Search results for 'media+theory'

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Dark Markets 

Dark Markets is a two day strategic conference that looked into the state of the art of media politics, information technologies, and theories of democracy. A variety of international speakers inquired into strategies of oppositional movements and discussed the role of new media.

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Tactical Media After 9-11 

It is tempting to portray '9-11' as a turning point. Gore Vidal warns that, since September 11, the US is in danger of turning into a "seedy imperial state." Make war, not politics. The new patriotism requires: "Disruption, including obstructing the view or hearing of others, will not be tolerated." The list of measures to restrict civil liberties, freedom of speech and privacy, or what?s left of it, doesn?t stop. A recent conference in Perth concluded that post-September 11 reporting adds to divisions and stereotypes. "The media's failure to provide more perspectives to news consumers and ask critical questions is fuelling a culture of fear and blame around the world, experts say."

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The Art of Campaigning 

The idea for the Art of Campaigning topic originates from the works of the McLibel group [www.mcspotlight.org]. Their type of net.campaign questions previous forms of activism, which was focused on the mass media and their ability to influence public opinion, by staging direct action (targeted at known media makers). Big NGO's such as Greenpeace have built up experiences with this model for decades. The scenarios they use have not changed much since the seventies. There is the usual PR material: official reports, books, folders, flyers, magazine and original video footage, shot on location. Campaigns are being planned long in advance. The way of working does not differ much from a campaign to launch a new product. Professionalism has taken over the task of volunteers. Their role is being reduced to that of a local support group, doing the actual grass roots work with the population.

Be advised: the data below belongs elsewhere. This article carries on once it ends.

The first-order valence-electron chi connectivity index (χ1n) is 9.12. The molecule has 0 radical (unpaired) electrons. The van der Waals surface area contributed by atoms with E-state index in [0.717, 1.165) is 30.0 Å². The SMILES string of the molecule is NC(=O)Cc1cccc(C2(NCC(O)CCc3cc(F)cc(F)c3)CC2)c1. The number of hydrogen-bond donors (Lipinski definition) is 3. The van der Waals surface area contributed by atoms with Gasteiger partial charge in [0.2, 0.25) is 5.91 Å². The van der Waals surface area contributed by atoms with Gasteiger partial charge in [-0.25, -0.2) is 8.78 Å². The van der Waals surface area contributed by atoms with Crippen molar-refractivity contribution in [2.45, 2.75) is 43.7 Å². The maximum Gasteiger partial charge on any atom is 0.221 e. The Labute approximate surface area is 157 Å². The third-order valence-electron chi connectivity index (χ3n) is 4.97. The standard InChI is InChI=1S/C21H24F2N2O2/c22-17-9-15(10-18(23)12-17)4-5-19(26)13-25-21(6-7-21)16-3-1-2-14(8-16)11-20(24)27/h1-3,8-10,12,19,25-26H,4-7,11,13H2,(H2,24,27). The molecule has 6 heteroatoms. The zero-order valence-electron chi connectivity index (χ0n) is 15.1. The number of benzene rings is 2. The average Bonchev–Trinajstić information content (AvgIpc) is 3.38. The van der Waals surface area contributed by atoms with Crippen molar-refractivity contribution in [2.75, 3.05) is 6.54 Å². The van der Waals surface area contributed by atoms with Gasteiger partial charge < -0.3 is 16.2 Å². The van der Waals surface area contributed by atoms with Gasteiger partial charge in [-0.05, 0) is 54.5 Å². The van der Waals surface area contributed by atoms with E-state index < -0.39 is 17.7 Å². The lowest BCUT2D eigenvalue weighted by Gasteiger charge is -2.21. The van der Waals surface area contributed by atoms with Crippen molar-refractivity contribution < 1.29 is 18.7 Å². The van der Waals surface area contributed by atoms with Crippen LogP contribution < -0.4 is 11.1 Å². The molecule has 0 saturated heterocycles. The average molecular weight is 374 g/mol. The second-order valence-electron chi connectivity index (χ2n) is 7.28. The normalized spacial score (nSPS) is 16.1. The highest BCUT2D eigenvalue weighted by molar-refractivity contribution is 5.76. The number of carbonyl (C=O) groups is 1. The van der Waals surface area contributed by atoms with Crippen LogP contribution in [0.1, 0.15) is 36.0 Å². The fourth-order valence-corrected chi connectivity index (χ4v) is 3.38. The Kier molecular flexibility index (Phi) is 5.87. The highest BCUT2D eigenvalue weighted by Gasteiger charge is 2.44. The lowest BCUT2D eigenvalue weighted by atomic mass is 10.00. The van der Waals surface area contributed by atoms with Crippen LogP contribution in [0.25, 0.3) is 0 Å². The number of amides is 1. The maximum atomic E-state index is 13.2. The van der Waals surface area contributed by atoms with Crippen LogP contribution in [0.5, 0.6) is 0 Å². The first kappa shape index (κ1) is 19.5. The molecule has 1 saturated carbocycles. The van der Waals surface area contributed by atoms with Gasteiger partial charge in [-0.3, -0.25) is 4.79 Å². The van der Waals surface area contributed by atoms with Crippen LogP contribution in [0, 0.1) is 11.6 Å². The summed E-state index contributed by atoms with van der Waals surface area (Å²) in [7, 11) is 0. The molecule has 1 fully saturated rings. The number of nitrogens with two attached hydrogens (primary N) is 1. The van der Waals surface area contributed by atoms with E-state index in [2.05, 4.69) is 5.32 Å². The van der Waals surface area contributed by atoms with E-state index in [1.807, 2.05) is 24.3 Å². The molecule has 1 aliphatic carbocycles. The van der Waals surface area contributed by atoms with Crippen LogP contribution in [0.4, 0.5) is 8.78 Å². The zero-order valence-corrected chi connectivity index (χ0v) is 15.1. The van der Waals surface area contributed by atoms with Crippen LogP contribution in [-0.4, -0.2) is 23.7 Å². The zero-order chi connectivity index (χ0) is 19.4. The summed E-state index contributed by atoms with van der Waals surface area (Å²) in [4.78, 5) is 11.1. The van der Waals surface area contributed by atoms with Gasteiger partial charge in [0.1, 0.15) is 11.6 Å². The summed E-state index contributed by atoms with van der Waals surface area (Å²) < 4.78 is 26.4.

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    Notes on the Politics of Software Culture 

    Software has, over the last few years, increasingly come into view as a cultural technique whose social and political impact ought to be studied carefully. To the extent that social processes rely on software for their execution - from systems of e-government and net-based education, online banking and shopping, to the organisation of social groups and movements -, it is necessary to understand the procedural specificities of the computer programmes employed, and the cultural and political 'rules' coded into them.

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      The ABC of Tactical Media 

      Tactical Media are what happens when the cheap 'do it yourself' media, made possible by the revolution in consumer electronics and expanded forms of distribution (from public access cable to the internet) are exploited by groups and individuals who feel aggrieved by or excluded from the wider culture. Tactical media do not just report events, as they are never impartial they always participate and it is this that more than anything separates them from mainstream media.